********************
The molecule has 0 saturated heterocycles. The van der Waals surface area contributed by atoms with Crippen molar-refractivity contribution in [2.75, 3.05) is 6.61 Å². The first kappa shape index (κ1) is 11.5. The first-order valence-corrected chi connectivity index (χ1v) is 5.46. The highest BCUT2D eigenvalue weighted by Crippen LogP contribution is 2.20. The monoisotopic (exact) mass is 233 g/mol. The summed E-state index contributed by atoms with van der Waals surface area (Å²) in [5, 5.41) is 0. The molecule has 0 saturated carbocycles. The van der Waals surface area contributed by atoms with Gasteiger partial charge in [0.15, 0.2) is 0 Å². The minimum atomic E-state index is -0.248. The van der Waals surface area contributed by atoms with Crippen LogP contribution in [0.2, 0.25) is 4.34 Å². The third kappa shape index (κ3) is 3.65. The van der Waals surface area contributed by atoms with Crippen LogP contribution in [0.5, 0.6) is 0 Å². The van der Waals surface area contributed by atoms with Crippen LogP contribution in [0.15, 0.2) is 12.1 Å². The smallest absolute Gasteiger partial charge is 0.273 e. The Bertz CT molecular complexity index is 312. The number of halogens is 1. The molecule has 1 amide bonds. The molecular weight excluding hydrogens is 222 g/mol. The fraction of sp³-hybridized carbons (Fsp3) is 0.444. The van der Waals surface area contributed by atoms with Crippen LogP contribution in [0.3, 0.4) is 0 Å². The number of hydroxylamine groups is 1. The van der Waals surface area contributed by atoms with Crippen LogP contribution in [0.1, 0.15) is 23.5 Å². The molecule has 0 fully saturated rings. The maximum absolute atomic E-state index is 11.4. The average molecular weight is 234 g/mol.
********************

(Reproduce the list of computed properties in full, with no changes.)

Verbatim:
The molecule has 0 saturated heterocycles. The van der Waals surface area contributed by atoms with Crippen molar-refractivity contribution in [2.75, 3.05) is 6.61 Å². The first kappa shape index (κ1) is 11.5. The first-order valence-corrected chi connectivity index (χ1v) is 5.46. The highest BCUT2D eigenvalue weighted by Crippen LogP contribution is 2.20. The monoisotopic (exact) mass is 233 g/mol. The summed E-state index contributed by atoms with van der Waals surface area (Å²) in [5, 5.41) is 0. The molecule has 0 saturated carbocycles. The van der Waals surface area contributed by atoms with Gasteiger partial charge in [0.15, 0.2) is 0 Å². The minimum atomic E-state index is -0.248. The van der Waals surface area contributed by atoms with Crippen LogP contribution in [0.2, 0.25) is 4.34 Å². The third kappa shape index (κ3) is 3.65. The van der Waals surface area contributed by atoms with Crippen LogP contribution in [0.5, 0.6) is 0 Å². The van der Waals surface area contributed by atoms with Crippen LogP contribution in [0.15, 0.2) is 12.1 Å². The smallest absolute Gasteiger partial charge is 0.273 e. The Bertz CT molecular complexity index is 312. The number of halogens is 1. The molecule has 1 amide bonds. The molecular weight excluding hydrogens is 222 g/mol. The fraction of sp³-hybridized carbons (Fsp3) is 0.444. The van der Waals surface area contributed by atoms with Crippen LogP contribution in [0.3, 0.4) is 0 Å². The number of hydroxylamine groups is 1. The van der Waals surface area contributed by atoms with Crippen LogP contribution in [0.1, 0.15) is 23.5 Å². The molecule has 0 fully saturated rings. The maximum absolute atomic E-state index is 11.4. The average molecular weight is 234 g/mol.